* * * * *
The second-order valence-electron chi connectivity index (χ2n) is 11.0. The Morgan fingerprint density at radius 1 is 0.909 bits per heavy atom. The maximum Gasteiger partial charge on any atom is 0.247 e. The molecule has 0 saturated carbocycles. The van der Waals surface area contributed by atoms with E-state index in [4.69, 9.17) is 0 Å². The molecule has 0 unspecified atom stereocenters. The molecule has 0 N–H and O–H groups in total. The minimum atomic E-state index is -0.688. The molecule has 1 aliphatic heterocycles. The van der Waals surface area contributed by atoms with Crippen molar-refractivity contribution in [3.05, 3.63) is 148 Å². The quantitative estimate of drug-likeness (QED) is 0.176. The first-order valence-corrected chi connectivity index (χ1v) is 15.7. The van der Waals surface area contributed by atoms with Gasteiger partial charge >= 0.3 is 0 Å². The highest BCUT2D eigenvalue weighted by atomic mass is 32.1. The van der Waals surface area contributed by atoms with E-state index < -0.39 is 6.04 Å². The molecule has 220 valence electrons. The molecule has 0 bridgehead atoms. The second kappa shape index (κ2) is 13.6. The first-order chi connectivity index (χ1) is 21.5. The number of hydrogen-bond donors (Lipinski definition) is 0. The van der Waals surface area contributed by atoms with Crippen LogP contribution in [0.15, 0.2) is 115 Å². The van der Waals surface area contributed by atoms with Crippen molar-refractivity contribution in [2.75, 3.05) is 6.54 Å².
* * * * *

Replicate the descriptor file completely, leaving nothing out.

The second-order valence-electron chi connectivity index (χ2n) is 11.0. The Morgan fingerprint density at radius 1 is 0.909 bits per heavy atom. The maximum Gasteiger partial charge on any atom is 0.247 e. The molecule has 0 saturated carbocycles. The van der Waals surface area contributed by atoms with E-state index in [4.69, 9.17) is 0 Å². The molecule has 0 unspecified atom stereocenters. The molecule has 0 N–H and O–H groups in total. The minimum atomic E-state index is -0.688. The molecule has 1 aliphatic heterocycles. The van der Waals surface area contributed by atoms with Crippen molar-refractivity contribution in [3.05, 3.63) is 148 Å². The quantitative estimate of drug-likeness (QED) is 0.176. The first-order valence-corrected chi connectivity index (χ1v) is 15.7. The van der Waals surface area contributed by atoms with Gasteiger partial charge >= 0.3 is 0 Å². The highest BCUT2D eigenvalue weighted by atomic mass is 32.1. The van der Waals surface area contributed by atoms with E-state index < -0.39 is 6.04 Å². The molecule has 220 valence electrons. The molecule has 0 bridgehead atoms. The second kappa shape index (κ2) is 13.6. The first-order chi connectivity index (χ1) is 21.5. The number of hydrogen-bond donors (Lipinski definition) is 0. The van der Waals surface area contributed by atoms with Crippen LogP contribution in [0.15, 0.2) is 115 Å². The van der Waals surface area contributed by atoms with Crippen molar-refractivity contribution in [2.75, 3.05) is 6.54 Å².